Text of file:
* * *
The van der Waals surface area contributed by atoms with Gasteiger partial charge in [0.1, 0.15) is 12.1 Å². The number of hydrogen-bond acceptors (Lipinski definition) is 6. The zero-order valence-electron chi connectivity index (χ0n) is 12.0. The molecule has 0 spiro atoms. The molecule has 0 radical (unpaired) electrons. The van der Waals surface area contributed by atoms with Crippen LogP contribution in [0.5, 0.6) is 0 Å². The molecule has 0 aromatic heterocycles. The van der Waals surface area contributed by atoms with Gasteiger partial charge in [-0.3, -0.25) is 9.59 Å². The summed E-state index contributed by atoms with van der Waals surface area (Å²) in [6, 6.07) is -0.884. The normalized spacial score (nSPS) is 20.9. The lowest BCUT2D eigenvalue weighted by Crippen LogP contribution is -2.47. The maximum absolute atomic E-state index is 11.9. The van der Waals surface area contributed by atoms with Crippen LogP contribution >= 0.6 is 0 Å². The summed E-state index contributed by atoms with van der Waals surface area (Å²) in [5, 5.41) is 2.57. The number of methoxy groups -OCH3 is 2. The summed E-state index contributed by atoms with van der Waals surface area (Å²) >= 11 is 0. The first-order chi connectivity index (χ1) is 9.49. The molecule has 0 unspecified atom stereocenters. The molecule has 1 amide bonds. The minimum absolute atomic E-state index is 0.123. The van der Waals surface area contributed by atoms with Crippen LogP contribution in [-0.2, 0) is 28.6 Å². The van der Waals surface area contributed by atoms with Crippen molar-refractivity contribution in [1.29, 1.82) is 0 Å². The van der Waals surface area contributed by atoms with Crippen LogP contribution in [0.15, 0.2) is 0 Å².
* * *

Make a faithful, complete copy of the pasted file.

The van der Waals surface area contributed by atoms with Gasteiger partial charge in [0.1, 0.15) is 12.1 Å². The number of hydrogen-bond acceptors (Lipinski definition) is 6. The zero-order valence-electron chi connectivity index (χ0n) is 12.0. The molecule has 0 spiro atoms. The molecule has 0 radical (unpaired) electrons. The van der Waals surface area contributed by atoms with Crippen LogP contribution in [0.5, 0.6) is 0 Å². The molecule has 0 aromatic heterocycles. The van der Waals surface area contributed by atoms with Gasteiger partial charge in [-0.3, -0.25) is 9.59 Å². The summed E-state index contributed by atoms with van der Waals surface area (Å²) in [6, 6.07) is -0.884. The normalized spacial score (nSPS) is 20.9. The lowest BCUT2D eigenvalue weighted by Crippen LogP contribution is -2.47. The maximum absolute atomic E-state index is 11.9. The van der Waals surface area contributed by atoms with Crippen LogP contribution >= 0.6 is 0 Å². The summed E-state index contributed by atoms with van der Waals surface area (Å²) in [5, 5.41) is 2.57. The number of methoxy groups -OCH3 is 2. The summed E-state index contributed by atoms with van der Waals surface area (Å²) >= 11 is 0. The first-order chi connectivity index (χ1) is 9.49. The molecule has 0 unspecified atom stereocenters. The molecule has 1 amide bonds. The minimum absolute atomic E-state index is 0.123. The van der Waals surface area contributed by atoms with Crippen LogP contribution in [-0.2, 0) is 28.6 Å². The van der Waals surface area contributed by atoms with Crippen molar-refractivity contribution in [1.29, 1.82) is 0 Å². The van der Waals surface area contributed by atoms with Crippen LogP contribution in [0.15, 0.2) is 0 Å².